h a l f b a k e r y
Naturally, seismology provides the answer.
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Sometimes a person has an object they are holding or using, which is smaller than they would prefer.
e.g. half a croissant, instead of a whole croissant.
A coffee table instead of a dining table.
A trumpet instead of a euphonium.
A half-pint glass instead of a pint glass.
In each of these
cases, there are ergonomic issues to do with the interaction between human, object, and (where appropriate) support substrate (e.g. floor or ground).
Proposed is a lightweight space-frame construction which mates with the object and extends its effective size and volume to that of the larger desired equivalent.
For example, with the half-croissant, the space-frame will be in the shape of the other half of the pastry, and will have appropriate mounting points for affixing to the half-croissant. Now the composite object can be displayed, handled, and stacked as if it were a full croissant. In use, the user can hold onto the space-frame and bite into the half-croissant.
(N.B. it is important that the space-frame element of the composite object is used only for ergonomic purposes not for funtional purposes, i.e. don't hold the half-croissant and bite into the space-frame).
Any other spatially-deficient object might be similarly extended in the same way.
[kdf, Sep 10 2020]
||Seems like a lot of bother. Havent you ever seen a
zoomed in / enlarged photograph? Its easy to
manipulate a 2-dimensional representation of 3
dimensional object. Your half-croissant is really
just a 3-dimensional representation of a higher-
dimensional object. With the right kind of
projector you should be able to enlarge it as much
as you want.
||I dont take credit or blame for this concept, I
stole it from Asimov (link). How miniaturization
worked was never explained in the film. Asimov came up with this bit for the novelization, and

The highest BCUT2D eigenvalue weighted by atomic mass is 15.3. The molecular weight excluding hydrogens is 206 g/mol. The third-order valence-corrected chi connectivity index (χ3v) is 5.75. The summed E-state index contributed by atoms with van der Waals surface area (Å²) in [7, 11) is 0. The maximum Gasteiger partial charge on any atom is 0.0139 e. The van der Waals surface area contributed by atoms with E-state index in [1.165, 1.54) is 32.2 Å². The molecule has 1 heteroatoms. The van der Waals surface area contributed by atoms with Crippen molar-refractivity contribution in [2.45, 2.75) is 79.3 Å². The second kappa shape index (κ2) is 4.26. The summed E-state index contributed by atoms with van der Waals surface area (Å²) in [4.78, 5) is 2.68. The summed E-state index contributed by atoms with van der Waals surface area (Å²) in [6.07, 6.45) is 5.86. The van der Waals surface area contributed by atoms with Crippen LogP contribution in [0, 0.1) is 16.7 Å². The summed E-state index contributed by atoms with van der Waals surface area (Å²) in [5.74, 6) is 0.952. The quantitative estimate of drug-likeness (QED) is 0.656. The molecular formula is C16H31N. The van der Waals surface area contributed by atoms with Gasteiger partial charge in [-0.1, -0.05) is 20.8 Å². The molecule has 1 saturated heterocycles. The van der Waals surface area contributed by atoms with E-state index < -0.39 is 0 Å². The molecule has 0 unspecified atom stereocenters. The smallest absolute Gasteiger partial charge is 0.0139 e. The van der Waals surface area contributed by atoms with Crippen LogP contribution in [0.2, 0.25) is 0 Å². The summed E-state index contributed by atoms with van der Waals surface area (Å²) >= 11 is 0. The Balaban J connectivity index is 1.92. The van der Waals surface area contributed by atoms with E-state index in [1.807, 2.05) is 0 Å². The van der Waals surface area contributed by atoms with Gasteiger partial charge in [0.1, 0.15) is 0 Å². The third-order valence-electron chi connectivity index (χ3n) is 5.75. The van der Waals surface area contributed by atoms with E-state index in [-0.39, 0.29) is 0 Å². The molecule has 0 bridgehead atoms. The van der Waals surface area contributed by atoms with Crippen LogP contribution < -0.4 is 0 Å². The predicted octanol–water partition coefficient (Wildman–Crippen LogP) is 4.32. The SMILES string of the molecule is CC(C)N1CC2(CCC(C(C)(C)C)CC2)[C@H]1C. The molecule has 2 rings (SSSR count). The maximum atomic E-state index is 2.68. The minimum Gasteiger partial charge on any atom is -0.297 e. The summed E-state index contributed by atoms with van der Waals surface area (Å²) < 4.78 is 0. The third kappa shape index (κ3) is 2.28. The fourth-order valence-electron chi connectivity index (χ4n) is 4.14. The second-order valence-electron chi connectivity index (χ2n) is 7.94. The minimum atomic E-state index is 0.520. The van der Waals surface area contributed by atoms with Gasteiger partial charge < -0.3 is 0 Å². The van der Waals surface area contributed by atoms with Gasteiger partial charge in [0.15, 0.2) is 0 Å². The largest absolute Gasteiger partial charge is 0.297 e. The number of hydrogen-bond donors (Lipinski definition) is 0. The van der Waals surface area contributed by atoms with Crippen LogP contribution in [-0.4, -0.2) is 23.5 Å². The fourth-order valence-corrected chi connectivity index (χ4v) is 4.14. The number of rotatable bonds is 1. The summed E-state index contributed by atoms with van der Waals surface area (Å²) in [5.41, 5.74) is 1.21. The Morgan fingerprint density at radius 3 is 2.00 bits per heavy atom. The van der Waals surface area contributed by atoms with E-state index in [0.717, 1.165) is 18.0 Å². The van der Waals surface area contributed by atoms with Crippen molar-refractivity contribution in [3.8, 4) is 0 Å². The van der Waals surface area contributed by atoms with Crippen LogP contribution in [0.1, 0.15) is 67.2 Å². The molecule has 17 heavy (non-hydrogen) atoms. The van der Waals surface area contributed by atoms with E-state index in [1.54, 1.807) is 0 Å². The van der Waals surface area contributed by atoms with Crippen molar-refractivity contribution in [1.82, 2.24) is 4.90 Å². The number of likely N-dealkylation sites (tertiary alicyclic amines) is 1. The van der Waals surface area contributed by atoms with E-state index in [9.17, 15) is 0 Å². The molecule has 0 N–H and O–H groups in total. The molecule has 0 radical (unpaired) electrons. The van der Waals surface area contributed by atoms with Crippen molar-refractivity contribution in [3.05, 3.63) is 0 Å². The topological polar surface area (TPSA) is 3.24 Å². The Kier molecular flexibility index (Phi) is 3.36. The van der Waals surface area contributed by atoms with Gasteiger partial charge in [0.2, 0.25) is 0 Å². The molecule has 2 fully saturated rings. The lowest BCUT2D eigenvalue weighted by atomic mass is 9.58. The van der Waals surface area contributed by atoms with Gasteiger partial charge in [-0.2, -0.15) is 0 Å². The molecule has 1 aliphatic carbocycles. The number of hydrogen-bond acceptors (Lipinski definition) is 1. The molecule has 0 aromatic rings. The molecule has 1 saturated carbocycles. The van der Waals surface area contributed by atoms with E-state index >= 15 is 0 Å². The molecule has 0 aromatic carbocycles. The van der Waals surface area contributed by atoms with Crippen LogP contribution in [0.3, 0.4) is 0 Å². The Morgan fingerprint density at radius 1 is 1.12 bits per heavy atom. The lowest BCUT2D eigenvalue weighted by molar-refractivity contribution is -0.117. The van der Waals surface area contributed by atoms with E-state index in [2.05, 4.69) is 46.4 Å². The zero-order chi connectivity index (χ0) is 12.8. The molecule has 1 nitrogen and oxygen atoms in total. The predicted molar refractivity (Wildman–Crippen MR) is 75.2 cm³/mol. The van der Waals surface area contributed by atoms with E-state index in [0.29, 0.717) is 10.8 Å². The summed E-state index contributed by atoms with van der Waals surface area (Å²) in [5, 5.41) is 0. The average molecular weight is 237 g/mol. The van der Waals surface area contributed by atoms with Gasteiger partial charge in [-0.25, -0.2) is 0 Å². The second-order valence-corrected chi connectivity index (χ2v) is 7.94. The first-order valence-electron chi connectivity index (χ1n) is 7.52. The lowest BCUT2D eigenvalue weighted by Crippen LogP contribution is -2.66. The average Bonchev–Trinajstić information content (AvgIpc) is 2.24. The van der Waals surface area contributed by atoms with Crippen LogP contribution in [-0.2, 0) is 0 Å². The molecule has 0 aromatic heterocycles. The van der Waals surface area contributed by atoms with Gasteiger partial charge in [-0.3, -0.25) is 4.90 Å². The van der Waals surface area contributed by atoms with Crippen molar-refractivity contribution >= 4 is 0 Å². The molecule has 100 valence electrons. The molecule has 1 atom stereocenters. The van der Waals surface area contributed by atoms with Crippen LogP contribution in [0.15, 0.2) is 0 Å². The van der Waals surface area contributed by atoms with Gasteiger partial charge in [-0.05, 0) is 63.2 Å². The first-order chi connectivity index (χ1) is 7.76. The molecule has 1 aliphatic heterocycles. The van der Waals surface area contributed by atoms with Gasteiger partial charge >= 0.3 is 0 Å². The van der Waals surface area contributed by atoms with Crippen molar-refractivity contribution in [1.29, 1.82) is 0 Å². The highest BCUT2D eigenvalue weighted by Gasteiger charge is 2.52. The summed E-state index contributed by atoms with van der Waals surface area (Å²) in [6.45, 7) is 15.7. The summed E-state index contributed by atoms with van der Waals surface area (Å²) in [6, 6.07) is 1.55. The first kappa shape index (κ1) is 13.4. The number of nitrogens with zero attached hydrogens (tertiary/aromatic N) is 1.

mentions in a couple places that the same method
could be used to enlarge objects.
||I like this idea, and might imagine a swarm of voxel-like nanobots (or even centibots - the resolution doesn't need to be
that high for most initial use-cases) These might follow a protocol such as:
1) identify an object
2) determine the dimension and extent of insufficiency. For example, a croissant with a bite taken out can be fixed using
simple interpolation, while a half-croissant requires the other half to be formed using a symmetry model. Reconstructing
a near-whole prosthetic croissant from just a single horn might require some knowledge-base of platonic forms from which
to reference. In a different mode of operation, a very small croissant could be scaled up via simple linear translation
into a larger form.
3) Having established (and perhaps agreed with a participating user) an appropriate form, the centibots could then crawl
around, latching onto one another to create a rudimentary scaffold - on further confirmation, they might then invite a
swarm of smaller millibots to add the next level of detail. From there, it's bots all the way down to the desired
||Self assembling robots like this, if smart enough could well become a physical analogue to the general computer - things
that you apply to solving multiple problems, through the use of a generic, all purpose interface. The actual human-robot
interface could itself be physical, ushering in lots of interesting ideas for stylings and interaction patterns.